Since the advent of the digital age – the Internet, to be specific – it’s become increasingly easier for fans to voice their opinions, express their love (or lack thereof), and even connect with the stars, writers and directors of their favorite media. Are you an avid Batman reader with a passion for drawing? You can share your Batman fan art with the world through sites such as Tumblr or DeviantArt. Did you think last night’s episode of Arrow was the best one yet? You can send a Tweet to Stephen Amell to tell him, and chances are, he’ll get an alert directly on his cell phone to let him know.
Therein lies a problem, though. The streamlined manner in which fandoms can project their opinions, questions and desires directly to “those in charge” has created a false sense of entitlement, unlike anything that’s ever existed before. As such, many fans have resorted to creating petitions on free and easy-to-use platforms such as Change.org as a means of quickly rounding up thousands of like-minded individuals to support their cause, be it altruistic or unrealistic.
Let’s look back at some of the recent fan petitions to make headlines.
When Justice League failed to live up to expectations, both critically and financially, many fans assumed it was due to Joss Whedon, who was brought on to oversee a series of extensive reshoots after director Zack Snyder stepped down due to a family tragedy. That being said, it didn’t take long for an online petition to surface, with fans demanding that Warner Bros. release a Zack Snyder director’s cut of the film, which – depending on who you ask – may or may not even exist. Plus, even if it does exist, it’s still possible that it’s merely a rough cut, far removed from the level of quality any studio would deem acceptable to release in theaters. (Then again, look at Henry Cavill’s mustache.)
Another petition to attract a lot of attention lately actually called for Walt Disney to remove The Last Jedi from official Star Wars canon in light of the negative fan response to many of writer/director Rian Johnson’s creative decisions. The creator of the petition even went as far as to request that Disney and Lucasfilm “push back Episode IX and re-make Episode VIII properly to redeem Luke Skywalker’s legacy, integrity, and character.”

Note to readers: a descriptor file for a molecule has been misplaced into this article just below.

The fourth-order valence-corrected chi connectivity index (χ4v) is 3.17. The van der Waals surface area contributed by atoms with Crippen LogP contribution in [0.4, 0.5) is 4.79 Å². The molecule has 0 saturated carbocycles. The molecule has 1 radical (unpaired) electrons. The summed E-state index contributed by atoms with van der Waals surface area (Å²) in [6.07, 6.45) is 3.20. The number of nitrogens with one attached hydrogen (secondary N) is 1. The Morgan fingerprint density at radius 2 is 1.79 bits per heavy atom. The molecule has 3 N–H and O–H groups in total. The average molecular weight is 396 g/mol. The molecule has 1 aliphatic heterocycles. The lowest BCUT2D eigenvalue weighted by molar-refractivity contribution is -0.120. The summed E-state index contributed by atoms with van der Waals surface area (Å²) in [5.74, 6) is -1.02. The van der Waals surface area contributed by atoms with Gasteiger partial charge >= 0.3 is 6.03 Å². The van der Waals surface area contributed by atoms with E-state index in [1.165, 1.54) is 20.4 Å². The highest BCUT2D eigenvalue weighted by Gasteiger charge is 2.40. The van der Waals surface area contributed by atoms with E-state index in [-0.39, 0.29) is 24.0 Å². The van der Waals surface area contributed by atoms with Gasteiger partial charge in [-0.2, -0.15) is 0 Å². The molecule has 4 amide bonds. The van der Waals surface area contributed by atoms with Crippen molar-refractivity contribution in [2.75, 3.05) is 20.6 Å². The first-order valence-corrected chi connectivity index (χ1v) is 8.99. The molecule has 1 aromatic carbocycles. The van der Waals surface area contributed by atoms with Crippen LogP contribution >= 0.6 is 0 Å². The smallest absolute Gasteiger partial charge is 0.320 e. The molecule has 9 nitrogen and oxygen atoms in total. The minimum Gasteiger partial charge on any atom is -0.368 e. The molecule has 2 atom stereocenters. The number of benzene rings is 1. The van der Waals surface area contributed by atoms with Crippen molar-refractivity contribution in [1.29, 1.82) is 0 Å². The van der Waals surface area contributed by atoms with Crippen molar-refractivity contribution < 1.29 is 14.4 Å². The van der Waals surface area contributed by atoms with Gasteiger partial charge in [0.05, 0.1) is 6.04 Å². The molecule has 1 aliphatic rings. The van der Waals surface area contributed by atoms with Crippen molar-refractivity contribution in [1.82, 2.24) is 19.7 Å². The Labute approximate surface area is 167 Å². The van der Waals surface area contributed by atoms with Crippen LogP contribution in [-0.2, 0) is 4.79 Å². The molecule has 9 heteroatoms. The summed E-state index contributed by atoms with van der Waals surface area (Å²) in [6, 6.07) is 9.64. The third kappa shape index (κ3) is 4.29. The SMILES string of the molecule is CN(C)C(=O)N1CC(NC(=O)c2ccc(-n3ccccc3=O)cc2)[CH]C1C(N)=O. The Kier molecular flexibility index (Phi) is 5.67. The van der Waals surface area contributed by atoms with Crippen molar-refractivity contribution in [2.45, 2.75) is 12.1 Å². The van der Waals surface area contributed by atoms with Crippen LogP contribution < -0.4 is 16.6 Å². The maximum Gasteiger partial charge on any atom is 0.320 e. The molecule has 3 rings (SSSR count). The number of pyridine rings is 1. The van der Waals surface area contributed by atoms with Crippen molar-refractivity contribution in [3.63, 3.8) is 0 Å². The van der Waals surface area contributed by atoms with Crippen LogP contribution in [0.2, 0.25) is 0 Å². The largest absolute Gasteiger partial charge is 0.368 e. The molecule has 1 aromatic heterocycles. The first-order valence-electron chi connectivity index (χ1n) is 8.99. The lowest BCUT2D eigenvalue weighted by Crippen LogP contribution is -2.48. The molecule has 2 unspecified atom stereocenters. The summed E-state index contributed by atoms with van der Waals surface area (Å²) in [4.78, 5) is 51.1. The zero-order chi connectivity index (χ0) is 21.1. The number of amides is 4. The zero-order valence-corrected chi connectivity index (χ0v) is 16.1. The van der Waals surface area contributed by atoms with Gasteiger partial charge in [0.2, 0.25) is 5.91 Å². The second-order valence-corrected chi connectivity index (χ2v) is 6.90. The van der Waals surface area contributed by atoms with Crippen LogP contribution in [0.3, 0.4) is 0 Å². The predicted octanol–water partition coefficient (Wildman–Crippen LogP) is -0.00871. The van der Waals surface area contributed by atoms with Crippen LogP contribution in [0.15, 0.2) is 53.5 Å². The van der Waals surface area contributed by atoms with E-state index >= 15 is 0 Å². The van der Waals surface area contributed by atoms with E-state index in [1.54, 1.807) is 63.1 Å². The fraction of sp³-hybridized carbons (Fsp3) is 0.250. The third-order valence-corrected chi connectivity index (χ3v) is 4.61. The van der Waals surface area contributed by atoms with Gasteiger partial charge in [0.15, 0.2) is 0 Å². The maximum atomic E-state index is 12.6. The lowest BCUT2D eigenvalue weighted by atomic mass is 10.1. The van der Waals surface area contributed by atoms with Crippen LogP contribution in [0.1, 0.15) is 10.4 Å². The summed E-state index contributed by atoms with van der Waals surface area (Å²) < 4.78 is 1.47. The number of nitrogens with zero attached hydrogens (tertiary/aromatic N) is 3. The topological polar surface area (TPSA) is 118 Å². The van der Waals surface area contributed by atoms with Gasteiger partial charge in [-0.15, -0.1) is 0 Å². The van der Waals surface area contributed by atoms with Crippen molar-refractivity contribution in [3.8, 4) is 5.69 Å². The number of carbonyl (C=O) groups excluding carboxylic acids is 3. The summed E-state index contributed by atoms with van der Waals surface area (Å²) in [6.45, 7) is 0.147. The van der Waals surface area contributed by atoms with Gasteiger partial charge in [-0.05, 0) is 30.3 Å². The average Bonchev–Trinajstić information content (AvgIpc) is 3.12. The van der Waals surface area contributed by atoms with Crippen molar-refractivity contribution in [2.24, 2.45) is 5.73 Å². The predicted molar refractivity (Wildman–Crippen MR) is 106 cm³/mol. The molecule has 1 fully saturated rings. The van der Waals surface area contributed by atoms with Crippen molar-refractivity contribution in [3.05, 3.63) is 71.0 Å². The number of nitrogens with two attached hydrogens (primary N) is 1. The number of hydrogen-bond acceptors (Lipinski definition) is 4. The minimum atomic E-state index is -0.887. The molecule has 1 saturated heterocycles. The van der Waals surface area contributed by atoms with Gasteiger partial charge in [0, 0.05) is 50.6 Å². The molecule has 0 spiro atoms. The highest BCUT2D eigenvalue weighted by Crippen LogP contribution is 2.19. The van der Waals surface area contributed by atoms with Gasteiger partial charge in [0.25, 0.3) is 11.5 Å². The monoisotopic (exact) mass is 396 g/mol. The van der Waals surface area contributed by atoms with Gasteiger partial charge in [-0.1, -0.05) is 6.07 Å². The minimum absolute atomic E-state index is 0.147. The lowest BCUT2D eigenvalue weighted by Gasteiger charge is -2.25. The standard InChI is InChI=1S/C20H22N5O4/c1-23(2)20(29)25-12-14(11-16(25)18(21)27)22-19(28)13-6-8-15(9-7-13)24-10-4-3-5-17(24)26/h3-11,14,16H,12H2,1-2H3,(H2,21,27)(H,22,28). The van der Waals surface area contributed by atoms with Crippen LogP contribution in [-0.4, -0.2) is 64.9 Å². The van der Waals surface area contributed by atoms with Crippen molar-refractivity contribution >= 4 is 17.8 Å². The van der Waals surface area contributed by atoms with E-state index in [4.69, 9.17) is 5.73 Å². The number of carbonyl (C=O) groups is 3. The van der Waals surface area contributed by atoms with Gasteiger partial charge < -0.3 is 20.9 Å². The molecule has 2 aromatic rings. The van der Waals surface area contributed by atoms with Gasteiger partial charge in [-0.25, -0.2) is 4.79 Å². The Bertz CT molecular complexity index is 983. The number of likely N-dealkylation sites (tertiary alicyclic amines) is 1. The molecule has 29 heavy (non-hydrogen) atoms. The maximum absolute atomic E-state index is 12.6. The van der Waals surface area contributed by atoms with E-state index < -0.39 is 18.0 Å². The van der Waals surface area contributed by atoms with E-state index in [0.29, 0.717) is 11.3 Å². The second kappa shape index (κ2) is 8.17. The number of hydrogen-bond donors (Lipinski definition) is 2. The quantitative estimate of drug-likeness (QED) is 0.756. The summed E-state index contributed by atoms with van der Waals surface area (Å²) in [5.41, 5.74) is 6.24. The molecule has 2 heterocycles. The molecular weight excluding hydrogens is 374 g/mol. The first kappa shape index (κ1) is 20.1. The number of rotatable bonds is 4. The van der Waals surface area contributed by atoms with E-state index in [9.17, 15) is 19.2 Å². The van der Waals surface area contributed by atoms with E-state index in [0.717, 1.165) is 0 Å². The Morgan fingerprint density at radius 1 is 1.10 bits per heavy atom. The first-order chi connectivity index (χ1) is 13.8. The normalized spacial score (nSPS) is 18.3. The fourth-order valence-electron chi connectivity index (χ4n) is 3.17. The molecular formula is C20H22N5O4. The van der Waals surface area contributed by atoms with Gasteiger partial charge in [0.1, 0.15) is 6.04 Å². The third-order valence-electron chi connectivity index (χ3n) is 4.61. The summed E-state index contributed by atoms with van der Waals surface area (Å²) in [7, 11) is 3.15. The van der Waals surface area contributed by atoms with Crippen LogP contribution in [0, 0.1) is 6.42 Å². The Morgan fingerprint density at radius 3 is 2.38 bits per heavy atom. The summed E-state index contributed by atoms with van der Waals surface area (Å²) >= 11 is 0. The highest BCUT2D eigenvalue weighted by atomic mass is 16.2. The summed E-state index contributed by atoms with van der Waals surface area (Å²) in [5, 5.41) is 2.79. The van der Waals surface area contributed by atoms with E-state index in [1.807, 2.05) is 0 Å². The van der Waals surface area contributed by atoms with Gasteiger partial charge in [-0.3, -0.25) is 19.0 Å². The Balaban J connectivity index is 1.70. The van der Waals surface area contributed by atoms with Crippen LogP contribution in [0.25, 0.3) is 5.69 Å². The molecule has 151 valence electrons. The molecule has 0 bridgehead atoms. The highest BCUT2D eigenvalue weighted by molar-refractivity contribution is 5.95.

Why don’t we let that sink in for a moment?
Nearly 100k fans signed a petition demanding a major movie studio remake an entire $150 million-budget film and delay progress on the next one – a decision that would cost Disney hundreds of millions of dollars – just because they didn’t like it.
That’s not to take away from any of the actual, valid criticisms buried within the petition. These fans were legitimately disappointed because, for many of them, Star Wars has been a part of their lives for 40 years, so to see the franchise go in a direction they don’t like is understandably upsetting. But whatever happened to just admitting that you don’t like something and then moving on? When did fans go from saying, “That wasn’t really for me,” to launching petty petitions, such as a subsequent one in which fans are demanding Rian Johnson admit The Last Jedi is awful?
Narrow-minded as that last one may be, it’s hardly the most egregious.
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